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PricewaterhouseCoopers Agrees to Pay IRS Penalty

June 28, 2002|From Bloomberg News

WASHINGTON -- PricewaterhouseCoopers, the largest accounting firm, agreed Thursday to make a "substantial payment" to the Internal Revenue Service for promoting abusive tax shelters and will tell the tax collector about clients who used them.

The firm, which didn't admit wrongdoing or legal liability, will pay the undisclosed amount for advising clients on tax shelters since 1995.

Pricewaterhouse also agreed to provide "certain client information" and to work with the IRS on developing ways to ensure compliance with rules on tax shelter registrations and lists of investors using such shelters, the agency said.

Pricewaterhouse declined to specify the size of the IRS payment.

"In the context of PricewaterhouseCoopers, this is not substantial," spokesman David Nestor said, declining to comment further.

The company has annual sales of about $9 billion.

It was the second time in a year that a tax shelter promoter agreed to pay a penalty. In August, Merrill Lynch & Co. agreed to pay a "substantial" fine for promoting a tax shelter in the 1980s and 1990s.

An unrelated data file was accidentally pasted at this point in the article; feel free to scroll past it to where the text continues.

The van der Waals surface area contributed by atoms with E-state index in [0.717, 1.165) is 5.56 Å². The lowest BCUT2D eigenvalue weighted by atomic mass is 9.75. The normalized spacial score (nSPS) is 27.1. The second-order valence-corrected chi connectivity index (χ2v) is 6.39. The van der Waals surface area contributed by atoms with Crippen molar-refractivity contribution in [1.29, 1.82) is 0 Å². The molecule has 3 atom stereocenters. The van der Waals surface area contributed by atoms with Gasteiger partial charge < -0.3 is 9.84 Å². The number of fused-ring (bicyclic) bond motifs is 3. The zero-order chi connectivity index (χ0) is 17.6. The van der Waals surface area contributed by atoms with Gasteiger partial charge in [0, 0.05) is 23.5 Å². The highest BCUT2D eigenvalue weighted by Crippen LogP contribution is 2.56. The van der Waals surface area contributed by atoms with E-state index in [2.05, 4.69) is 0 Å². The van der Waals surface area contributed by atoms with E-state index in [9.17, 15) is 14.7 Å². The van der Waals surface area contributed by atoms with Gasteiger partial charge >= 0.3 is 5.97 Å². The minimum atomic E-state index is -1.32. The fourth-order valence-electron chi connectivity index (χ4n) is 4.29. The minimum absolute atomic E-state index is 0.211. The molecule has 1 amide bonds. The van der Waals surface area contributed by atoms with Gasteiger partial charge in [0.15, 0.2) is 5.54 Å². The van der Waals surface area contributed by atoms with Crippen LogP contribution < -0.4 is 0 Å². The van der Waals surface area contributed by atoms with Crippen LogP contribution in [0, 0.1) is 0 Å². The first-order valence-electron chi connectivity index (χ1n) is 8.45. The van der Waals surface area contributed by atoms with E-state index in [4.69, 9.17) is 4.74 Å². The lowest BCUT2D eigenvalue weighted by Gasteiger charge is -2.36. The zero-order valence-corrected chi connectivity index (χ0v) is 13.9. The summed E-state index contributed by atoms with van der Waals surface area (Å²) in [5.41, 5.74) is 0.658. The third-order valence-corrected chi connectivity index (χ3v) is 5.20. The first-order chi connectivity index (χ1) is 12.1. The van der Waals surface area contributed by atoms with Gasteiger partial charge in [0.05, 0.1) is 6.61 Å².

Nestor and IRS spokesman Bruce Friedland declined to describe the tax advice the agency found objectionable.

Pricewaterhouse said it agreed to resolve the case "after considering the disruption that the receipt of broad-based summonses currently being issued by the IRS to other tax advisors would cause for our clients, the possibility of a protracted dispute with the service and the hazards of potential litigation.

"The costs of continuing to dispute these issues with the IRS far exceed the costs of settlement," the statement said.

Financial scandals at several corporations, including Enron Corp. and WorldCom Inc. and involving accounting firm Arthur Andersen, have left the accounting industry concerned about its standing with investors and regulators.

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